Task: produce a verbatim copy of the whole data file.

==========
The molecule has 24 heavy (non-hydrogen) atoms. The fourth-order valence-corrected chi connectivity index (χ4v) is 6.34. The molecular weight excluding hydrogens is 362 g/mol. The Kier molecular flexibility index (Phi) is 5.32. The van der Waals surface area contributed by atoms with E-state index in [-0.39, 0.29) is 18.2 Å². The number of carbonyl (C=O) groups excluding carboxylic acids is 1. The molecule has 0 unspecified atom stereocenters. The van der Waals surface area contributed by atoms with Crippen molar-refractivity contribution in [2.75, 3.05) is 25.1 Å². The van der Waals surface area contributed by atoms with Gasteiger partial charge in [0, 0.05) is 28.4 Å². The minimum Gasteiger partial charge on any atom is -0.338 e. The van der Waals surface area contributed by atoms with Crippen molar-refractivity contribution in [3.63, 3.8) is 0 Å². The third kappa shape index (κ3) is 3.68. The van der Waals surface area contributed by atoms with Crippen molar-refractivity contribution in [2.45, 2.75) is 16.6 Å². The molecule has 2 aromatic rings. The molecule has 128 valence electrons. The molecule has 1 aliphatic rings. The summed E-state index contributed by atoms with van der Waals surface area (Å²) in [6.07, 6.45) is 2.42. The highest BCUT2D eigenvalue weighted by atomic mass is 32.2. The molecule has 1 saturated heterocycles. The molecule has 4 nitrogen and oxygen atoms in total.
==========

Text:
The molecule has 24 heavy (non-hydrogen) atoms. The fourth-order valence-corrected chi connectivity index (χ4v) is 6.34. The molecular weight excluding hydrogens is 362 g/mol. The Kier molecular flexibility index (Phi) is 5.32. The van der Waals surface area contributed by atoms with E-state index in [-0.39, 0.29) is 18.2 Å². The number of carbonyl (C=O) groups excluding carboxylic acids is 1. The molecule has 0 unspecified atom stereocenters. The van der Waals surface area contributed by atoms with Crippen molar-refractivity contribution in [2.75, 3.05) is 25.1 Å². The van der Waals surface area contributed by atoms with Gasteiger partial charge in [0, 0.05) is 28.4 Å². The minimum Gasteiger partial charge on any atom is -0.338 e. The van der Waals surface area contributed by atoms with Crippen molar-refractivity contribution in [3.63, 3.8) is 0 Å². The third kappa shape index (κ3) is 3.68. The van der Waals surface area contributed by atoms with Crippen molar-refractivity contribution in [2.45, 2.75) is 16.6 Å². The molecule has 2 aromatic rings. The molecule has 128 valence electrons. The molecule has 1 aliphatic rings. The summed E-state index contributed by atoms with van der Waals surface area (Å²) in [6.07, 6.45) is 2.42. The highest BCUT2D eigenvalue weighted by atomic mass is 32.2. The molecule has 1 saturated heterocycles. The molecule has 4 nitrogen and oxygen atoms in total.